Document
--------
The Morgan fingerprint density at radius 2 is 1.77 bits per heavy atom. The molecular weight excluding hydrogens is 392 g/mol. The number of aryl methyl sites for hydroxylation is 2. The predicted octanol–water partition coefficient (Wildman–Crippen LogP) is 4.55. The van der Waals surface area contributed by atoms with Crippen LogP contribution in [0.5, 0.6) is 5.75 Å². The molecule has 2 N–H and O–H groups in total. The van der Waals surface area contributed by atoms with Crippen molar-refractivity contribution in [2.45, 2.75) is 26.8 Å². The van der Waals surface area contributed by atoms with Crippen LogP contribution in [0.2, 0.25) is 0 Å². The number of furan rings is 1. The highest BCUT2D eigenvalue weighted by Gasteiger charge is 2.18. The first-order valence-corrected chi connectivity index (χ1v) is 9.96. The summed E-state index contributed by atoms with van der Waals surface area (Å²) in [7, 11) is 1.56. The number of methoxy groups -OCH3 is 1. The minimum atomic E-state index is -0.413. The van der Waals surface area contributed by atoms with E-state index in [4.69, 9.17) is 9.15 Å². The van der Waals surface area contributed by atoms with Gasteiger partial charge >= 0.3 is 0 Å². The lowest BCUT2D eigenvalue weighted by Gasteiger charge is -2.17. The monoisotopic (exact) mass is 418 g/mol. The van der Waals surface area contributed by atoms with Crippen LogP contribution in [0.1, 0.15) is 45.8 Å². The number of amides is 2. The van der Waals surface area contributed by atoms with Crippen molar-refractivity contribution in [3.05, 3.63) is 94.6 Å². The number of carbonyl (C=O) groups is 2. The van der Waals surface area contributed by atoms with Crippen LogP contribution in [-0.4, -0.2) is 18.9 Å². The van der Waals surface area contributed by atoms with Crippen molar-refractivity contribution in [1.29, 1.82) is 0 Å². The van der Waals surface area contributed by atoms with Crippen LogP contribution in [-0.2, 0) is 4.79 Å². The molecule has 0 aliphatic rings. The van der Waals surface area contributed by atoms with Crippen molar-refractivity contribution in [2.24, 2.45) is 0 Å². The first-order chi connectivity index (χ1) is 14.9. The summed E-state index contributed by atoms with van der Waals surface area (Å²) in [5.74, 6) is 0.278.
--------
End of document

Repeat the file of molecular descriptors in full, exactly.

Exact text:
The Morgan fingerprint density at radius 2 is 1.77 bits per heavy atom. The molecular weight excluding hydrogens is 392 g/mol. The number of aryl methyl sites for hydroxylation is 2. The predicted octanol–water partition coefficient (Wildman–Crippen LogP) is 4.55. The van der Waals surface area contributed by atoms with Crippen LogP contribution in [0.5, 0.6) is 5.75 Å². The molecule has 2 N–H and O–H groups in total. The van der Waals surface area contributed by atoms with Crippen molar-refractivity contribution in [2.45, 2.75) is 26.8 Å². The van der Waals surface area contributed by atoms with Crippen LogP contribution in [0.2, 0.25) is 0 Å². The number of furan rings is 1. The highest BCUT2D eigenvalue weighted by Gasteiger charge is 2.18. The first-order valence-corrected chi connectivity index (χ1v) is 9.96. The summed E-state index contributed by atoms with van der Waals surface area (Å²) in [7, 11) is 1.56. The number of methoxy groups -OCH3 is 1. The minimum atomic E-state index is -0.413. The van der Waals surface area contributed by atoms with E-state index in [4.69, 9.17) is 9.15 Å². The van der Waals surface area contributed by atoms with Gasteiger partial charge >= 0.3 is 0 Å². The lowest BCUT2D eigenvalue weighted by Gasteiger charge is -2.17. The monoisotopic (exact) mass is 418 g/mol. The van der Waals surface area contributed by atoms with Crippen LogP contribution in [0.1, 0.15) is 45.8 Å². The number of amides is 2. The van der Waals surface area contributed by atoms with Crippen molar-refractivity contribution in [3.05, 3.63) is 94.6 Å². The number of carbonyl (C=O) groups is 2. The van der Waals surface area contributed by atoms with Crippen LogP contribution in [-0.4, -0.2) is 18.9 Å². The van der Waals surface area contributed by atoms with Crippen molar-refractivity contribution in [1.29, 1.82) is 0 Å². The van der Waals surface area contributed by atoms with Crippen LogP contribution in [-0.2, 0) is 4.79 Å². The molecule has 0 aliphatic rings. The van der Waals surface area contributed by atoms with Crippen molar-refractivity contribution in [2.24, 2.45) is 0 Å². The first-order chi connectivity index (χ1) is 14.9. The summed E-state index contributed by atoms with van der Waals surface area (Å²) in [5.74, 6) is 0.278.